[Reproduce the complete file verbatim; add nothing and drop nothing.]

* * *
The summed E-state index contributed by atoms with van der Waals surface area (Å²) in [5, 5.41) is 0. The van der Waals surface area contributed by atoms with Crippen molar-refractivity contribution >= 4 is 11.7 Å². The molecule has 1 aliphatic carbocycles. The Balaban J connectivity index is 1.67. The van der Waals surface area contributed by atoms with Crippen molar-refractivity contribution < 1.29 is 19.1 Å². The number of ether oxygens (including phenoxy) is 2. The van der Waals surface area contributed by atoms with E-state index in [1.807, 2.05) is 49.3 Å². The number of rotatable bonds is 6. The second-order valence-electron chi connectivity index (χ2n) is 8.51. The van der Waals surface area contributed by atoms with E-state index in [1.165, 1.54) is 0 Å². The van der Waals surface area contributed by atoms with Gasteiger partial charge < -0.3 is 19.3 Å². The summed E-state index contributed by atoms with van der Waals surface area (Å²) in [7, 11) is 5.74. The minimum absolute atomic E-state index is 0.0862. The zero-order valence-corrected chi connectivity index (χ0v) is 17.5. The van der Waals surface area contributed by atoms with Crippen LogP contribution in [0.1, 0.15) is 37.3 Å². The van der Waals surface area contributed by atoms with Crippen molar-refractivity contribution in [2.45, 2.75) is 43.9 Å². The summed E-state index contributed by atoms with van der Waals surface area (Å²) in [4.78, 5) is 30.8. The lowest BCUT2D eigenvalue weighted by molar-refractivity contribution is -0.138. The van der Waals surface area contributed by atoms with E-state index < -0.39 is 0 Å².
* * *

The summed E-state index contributed by atoms with van der Waals surface area (Å²) in [5, 5.41) is 0. The van der Waals surface area contributed by atoms with Crippen molar-refractivity contribution >= 4 is 11.7 Å². The molecule has 1 aliphatic carbocycles. The Balaban J connectivity index is 1.67. The van der Waals surface area contributed by atoms with Crippen molar-refractivity contribution < 1.29 is 19.1 Å². The number of ether oxygens (including phenoxy) is 2. The van der Waals surface area contributed by atoms with E-state index in [1.807, 2.05) is 49.3 Å². The number of rotatable bonds is 6. The second-order valence-electron chi connectivity index (χ2n) is 8.51. The van der Waals surface area contributed by atoms with E-state index in [1.165, 1.54) is 0 Å². The van der Waals surface area contributed by atoms with Gasteiger partial charge < -0.3 is 19.3 Å². The summed E-state index contributed by atoms with van der Waals surface area (Å²) in [7, 11) is 5.74. The minimum absolute atomic E-state index is 0.0862. The zero-order valence-corrected chi connectivity index (χ0v) is 17.5. The van der Waals surface area contributed by atoms with Crippen LogP contribution in [0.1, 0.15) is 37.3 Å². The van der Waals surface area contributed by atoms with Crippen molar-refractivity contribution in [2.45, 2.75) is 43.9 Å². The summed E-state index contributed by atoms with van der Waals surface area (Å²) in [4.78, 5) is 30.8. The lowest BCUT2D eigenvalue weighted by molar-refractivity contribution is -0.138. The van der Waals surface area contributed by atoms with E-state index < -0.39 is 0 Å².